School districts and charter schools were required to submit financial reports by mid-March detailing their projections for this school year and the next two years. The projections are not set in stone and are likely to change after the state approves a budget this summer for the next fiscal year.

School districts overwhelmingly cite declining enrollment and lower student attendance as reasons they are expecting shortfalls. That matters because in California, state school funding is distributed based on average daily attendance rates.

San Diego Unified’s average daily attendance rate fell from a norm of 95 percent to 90 percent.

The district said it does not need to make budget cuts next school year but may need to make $19 million in cuts during the 2023-24 school year, representing about 2 percent of the district’s discretionary budget. — The San Diego Union-Tribune

San Diego council bans flavored tobacco, including menthol cigarettes, in 7-2 vote

The city of San Diego approved a ban April 25 on flavored e-cigarettes and flavored tobacco, including menthol cigarettes, a move supporters said would boost public health for local teenagers and people in many minority neighborhoods.

The ban was harshly criticized by the owners of dozens of small neighborhood markets that sell flavored tobacco and vaping products. They called it a racist law that will prevent minorities from enjoying tobacco products of their choice.

Supporters say the ban will combat big tobacco’s strategy of using flavored tobacco to reverse decades of progress in reducing youth usage. Flavored tobacco often comes in packages featuring cartoon characters and the word “candy.”

Electronic cigarettes can alter the inflammatory state of multiple organs in the body, which can influence how they respond to infections, according to a new report by researchers at the UC San Diego School of Medicine in La Jolla.

April 18, 2022

Critics say the ban will simply force young people to explore unregulated internet sales and other parts of the black market, where sellers don’t pay taxes and aren’t subject to police undercover operations like local neighborhood markets.

The City Council, which approved the ban in a 7-2 vote, delayed enforcement to January partly because Californians will vote on a possible statewide ban of flavored tobacco and menthol cigarettes in November.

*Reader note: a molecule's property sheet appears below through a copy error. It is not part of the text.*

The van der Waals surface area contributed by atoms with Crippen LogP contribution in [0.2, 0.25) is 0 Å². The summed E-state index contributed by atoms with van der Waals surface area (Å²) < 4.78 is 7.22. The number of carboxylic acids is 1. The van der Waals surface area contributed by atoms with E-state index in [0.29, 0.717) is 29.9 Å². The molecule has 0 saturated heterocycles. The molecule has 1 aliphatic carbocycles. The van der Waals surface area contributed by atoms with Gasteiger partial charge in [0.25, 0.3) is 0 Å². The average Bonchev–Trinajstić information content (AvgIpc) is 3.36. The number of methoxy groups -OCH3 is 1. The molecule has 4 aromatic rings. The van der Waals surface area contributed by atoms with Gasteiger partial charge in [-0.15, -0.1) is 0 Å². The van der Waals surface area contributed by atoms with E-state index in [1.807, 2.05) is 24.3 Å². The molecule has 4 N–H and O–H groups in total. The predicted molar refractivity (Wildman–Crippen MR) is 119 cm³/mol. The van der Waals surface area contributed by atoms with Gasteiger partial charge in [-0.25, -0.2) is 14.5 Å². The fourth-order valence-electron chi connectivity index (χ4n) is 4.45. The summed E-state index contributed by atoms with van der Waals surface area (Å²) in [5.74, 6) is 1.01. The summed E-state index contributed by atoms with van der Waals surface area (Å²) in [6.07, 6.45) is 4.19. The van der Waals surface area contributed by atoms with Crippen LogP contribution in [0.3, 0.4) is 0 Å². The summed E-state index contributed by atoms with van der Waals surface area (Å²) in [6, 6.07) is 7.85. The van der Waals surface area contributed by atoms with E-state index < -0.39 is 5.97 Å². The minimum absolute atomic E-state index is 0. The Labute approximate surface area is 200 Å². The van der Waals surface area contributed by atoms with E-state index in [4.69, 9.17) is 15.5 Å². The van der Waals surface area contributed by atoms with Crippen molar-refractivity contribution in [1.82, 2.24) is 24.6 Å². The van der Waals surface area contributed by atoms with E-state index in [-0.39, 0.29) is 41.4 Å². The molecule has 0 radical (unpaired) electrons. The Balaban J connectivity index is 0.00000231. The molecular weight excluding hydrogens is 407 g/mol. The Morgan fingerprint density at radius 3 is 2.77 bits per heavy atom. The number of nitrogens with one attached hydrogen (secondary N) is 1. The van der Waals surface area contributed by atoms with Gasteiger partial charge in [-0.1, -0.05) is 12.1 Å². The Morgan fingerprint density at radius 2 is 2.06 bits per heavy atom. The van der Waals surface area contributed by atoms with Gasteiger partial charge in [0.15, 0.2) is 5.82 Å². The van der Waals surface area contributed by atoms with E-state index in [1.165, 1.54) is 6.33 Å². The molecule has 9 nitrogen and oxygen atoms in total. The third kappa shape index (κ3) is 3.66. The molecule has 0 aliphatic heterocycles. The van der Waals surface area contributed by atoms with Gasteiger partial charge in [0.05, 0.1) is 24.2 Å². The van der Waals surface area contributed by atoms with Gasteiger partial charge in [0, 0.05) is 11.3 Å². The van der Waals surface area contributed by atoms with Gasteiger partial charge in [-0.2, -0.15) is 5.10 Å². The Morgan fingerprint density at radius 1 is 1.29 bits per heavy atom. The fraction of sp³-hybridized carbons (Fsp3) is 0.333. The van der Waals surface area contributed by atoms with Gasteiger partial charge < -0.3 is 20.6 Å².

The state Legislature approved a ban in 2020, but the tobacco industry gathered enough signatures for a referendum.

San Diego joins more than 100 cities and counties in California that have passed their own bans in lieu of state action. — The San Diego Union-Tribune

Local restaurants can apply for grants to help with pandemic recovery

The nonprofit California Restaurant Foundation is offering another round of grants from its Resilience Fund to help restaurants tackle a new set of challenges and make it through the next phase of recovery from the COVID-19 pandemic.

Grant applications opened April 15 and close on Saturday, April 30. California-based restaurant owners with less than three locations and less than $3 million in revenue are eligible to apply.

Last year the fund doled out 318 grants to independent restaurant owners across California. In San Diego County, 77 restaurants received $2,000 grants last year to help with payroll and other expenses to survive.

This year the funding is geared toward helping independent restaurant owners tackle the new issues of rising costs, staffing challenges and updating equipment.

The grant application and additional information about the California Restaurant Foundation’s Restaurants Care Resilience Fund can be found at — The San Diego Union-Tribune

Salk scientists looking at protein deemed ‘critical’ in preventing pancreatitis

Every day, the human pancreas produces about one cup of digestive juices, a mixture of molecules that can break down the food we eat. But if those powerful molecules become activated before they make their way to the gut, they can damage the pancreas itself — digesting the very cells that created them, leading to the painful inflammation known as pancreatitis and predisposing a person to pancreatic cancer.

Scientists at the Salk Institute for Biological Studies in La Jolla report in the April edition of Gastroenterology that a protein known as estrogen-related receptor gamma is critical to preventing pancreatic auto-digestion in mice. Moreover, they discovered that people with pancreatitis have lower levels of the protein in cells affected by this inflammation.

The findings suggest that new therapies aimed at regulating estrogen-related receptor gamma activity could help prevent or treat pancreatitis and pancreatic cancer, according to the study’s authors.

UCSD named one of top 10 public universities in the country

La Jolla’s UC San Diego has been ranked one of the top 10 public universities in the country by the Center for World University Rankings. The campus placed No. 8 among public U.S. universities and No. 22 among all universities nationwide.

The 2022-23 edition of the Global 2000 List by the Center for World University Rankings evaluated nearly 20,000 universities around the world. The publication uses seven indicators grouped into four areas to rank each institution: quality of education, alumni employment, quality of faculty and research performance.

— Compiled by La Jolla Light staff